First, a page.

Sunday, August 22, 2010

Dylan LeBlanc

Paupers Field

Rough Trade.

LeBlanc is a very talented 20 year old Southerner who takes the best from people like Ray La Montagne, Neil Young, Graham Parsons, and the late Dave Carter at his most depressing and least mystical, and puts them together in a fine debut. LeBlanc sounds world weary and tired, and his country/folk music and lyrics sound the same way.

The only flaw on this album is that the songs crawl along, and by the time the album is finished, it’s something of a slog. But LeBlanc is smart enough to know this, and he’ll work it out. Someone this talented has a long and good career waiting for him. []

Andrea Weiss

Magic Kids


True Panther Sounds

Fun, musically and lyrically is the operative word here. It’s sunshine-like power-pop, a combination of ELO, the New Pornographers, Pet Sounds-era Beach Boys, the Brill Building, and Big Shot Chronicles-era Game Theory. Lead singer Bennett Foster even sounds like a deeper-voiced Scott Miller. The boy meets girl themes for lyrics are simple without being simplistic. The only quibble is that the band should have checked up on their song titles. “Superball” is not a cover of the Aimee Mann song of the same name, nor does it sound anything like Mann’s song. But that is a very minor complaint, and certainly doesn’t get in the way of the fun. This is an album to be blasted on a car stereo with the top down on a warm, sunny summer day.


Andrea Weiss

Tuesday, August 10, 2010

Liz Phair



This bolt out of the blue over the July 4th weekend was shockingly unexpected, and a reason to cheer. I really didn’t want Somebody’s Miracle, a good but not great album, and slightly underrated because it’s a little too polished, to be her final statement. So I downloaded Funstyle ASAP.

The album is a mess. It’s a jumble of songs that don’t cohere, but that is one reason why the album is so great. It lives up to it’s name big time, it’s playful like Girly Sounds was, adult like the best songs on Somebody’s Miracle were, and just a blast to listen to, with every song having something cool to offer.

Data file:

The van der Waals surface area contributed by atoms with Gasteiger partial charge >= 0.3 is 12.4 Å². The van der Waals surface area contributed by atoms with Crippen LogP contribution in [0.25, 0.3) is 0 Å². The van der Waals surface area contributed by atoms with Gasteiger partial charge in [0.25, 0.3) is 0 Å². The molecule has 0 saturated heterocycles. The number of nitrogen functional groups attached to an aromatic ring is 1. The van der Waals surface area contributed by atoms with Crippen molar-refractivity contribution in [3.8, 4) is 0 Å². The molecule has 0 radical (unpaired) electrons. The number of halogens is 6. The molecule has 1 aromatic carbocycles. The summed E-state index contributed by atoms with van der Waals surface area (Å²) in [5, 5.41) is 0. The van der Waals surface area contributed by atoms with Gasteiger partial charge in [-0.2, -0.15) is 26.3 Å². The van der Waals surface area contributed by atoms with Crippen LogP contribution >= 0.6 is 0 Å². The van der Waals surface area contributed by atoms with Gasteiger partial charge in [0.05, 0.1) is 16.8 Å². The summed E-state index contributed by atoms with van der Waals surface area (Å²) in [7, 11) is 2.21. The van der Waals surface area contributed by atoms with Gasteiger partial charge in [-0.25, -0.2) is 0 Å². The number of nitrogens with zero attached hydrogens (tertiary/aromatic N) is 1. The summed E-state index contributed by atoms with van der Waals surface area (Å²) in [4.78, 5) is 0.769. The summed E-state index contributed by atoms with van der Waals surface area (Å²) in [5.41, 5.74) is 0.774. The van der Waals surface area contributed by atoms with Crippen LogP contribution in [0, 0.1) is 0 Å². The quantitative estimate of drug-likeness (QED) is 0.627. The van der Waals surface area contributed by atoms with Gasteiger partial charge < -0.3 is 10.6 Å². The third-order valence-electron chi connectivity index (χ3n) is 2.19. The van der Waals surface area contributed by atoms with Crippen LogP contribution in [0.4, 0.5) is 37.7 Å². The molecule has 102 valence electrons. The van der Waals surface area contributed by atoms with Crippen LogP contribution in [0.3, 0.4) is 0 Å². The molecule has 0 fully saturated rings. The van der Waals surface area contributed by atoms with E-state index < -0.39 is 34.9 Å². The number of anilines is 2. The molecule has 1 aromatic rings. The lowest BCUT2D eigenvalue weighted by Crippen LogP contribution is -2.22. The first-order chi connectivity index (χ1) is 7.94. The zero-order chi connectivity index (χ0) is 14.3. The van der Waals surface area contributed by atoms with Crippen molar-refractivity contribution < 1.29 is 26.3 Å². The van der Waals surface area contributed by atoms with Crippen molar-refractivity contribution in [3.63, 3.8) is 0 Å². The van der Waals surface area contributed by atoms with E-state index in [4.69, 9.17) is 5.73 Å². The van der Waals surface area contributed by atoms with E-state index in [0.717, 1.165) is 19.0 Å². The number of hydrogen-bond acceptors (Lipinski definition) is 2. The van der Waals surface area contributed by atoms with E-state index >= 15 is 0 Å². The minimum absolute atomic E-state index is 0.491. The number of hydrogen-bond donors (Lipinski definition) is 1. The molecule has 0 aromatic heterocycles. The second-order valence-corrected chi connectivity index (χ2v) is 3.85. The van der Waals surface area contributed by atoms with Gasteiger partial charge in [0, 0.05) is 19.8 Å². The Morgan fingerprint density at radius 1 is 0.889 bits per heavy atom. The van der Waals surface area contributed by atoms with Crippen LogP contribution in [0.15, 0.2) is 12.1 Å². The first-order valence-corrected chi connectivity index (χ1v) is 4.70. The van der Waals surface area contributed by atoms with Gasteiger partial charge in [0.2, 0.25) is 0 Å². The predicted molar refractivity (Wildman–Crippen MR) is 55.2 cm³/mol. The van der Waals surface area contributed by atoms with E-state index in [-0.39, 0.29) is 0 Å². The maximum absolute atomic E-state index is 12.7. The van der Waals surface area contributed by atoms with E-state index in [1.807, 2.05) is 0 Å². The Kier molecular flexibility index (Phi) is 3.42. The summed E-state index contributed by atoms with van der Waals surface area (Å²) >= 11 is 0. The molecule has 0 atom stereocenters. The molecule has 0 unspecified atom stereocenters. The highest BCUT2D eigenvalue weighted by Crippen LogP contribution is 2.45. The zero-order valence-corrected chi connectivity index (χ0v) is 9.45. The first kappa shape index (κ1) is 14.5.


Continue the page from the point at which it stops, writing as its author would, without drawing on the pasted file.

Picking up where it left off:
While Phair is no rapper, it’s fun to hear her try on “Bollywood.” There is the smoothness of “And He Slayed Her” where she gives Andy Slater, a former Capitol Records executive that Liz doesn’t think much of, a musical slap in the face, and “U hate It,” a wickedly funny song that at the end has the “thank yous” for the album presented as if she’s won an award.

“U Hate It” like a few other songs on the album, take on the backlash that she’s been unfairly living with since her 2003 self-titled album, the slick one which had critics screaming “sell-out.” But that album, heard now, doesn’t seem too different from her other work, and holds up very well. Liz had moved on from albums like Exile in Guyville and WhiteChoclateSpaceEgg, simply because she wasn’t in her 20s or early 30s anymore, and wasn’t about to be forced to be those ages again.

Net critics like Pitchfork are trying to continue that backlash, but don’t believe the anti-hype on Funstyle. It’s a damn fine album--funny, rocking, and pure Liz. And that’s all that’s needed. []. And at [] a wondeful interview with Liz.

Andrea Weiss


Beachcombers Windowsill


This isn’t a bad album--nice, pleasing to hear, melodic, with friendly lyrics, which are also somewhat sappy. This band’s idea of Brit-folk is to sound like Mumford and Sons without that band’s white knuckle rage and fatalism, but if Stornoway got angry just once about something they would be a lot better and more interesting to hear. Still and all, this debut shows promise. For all the sappiness they’re also thoughtful in a way Mumford and Sons aren’t, and in the end likeable as well.


Andrea Weiss


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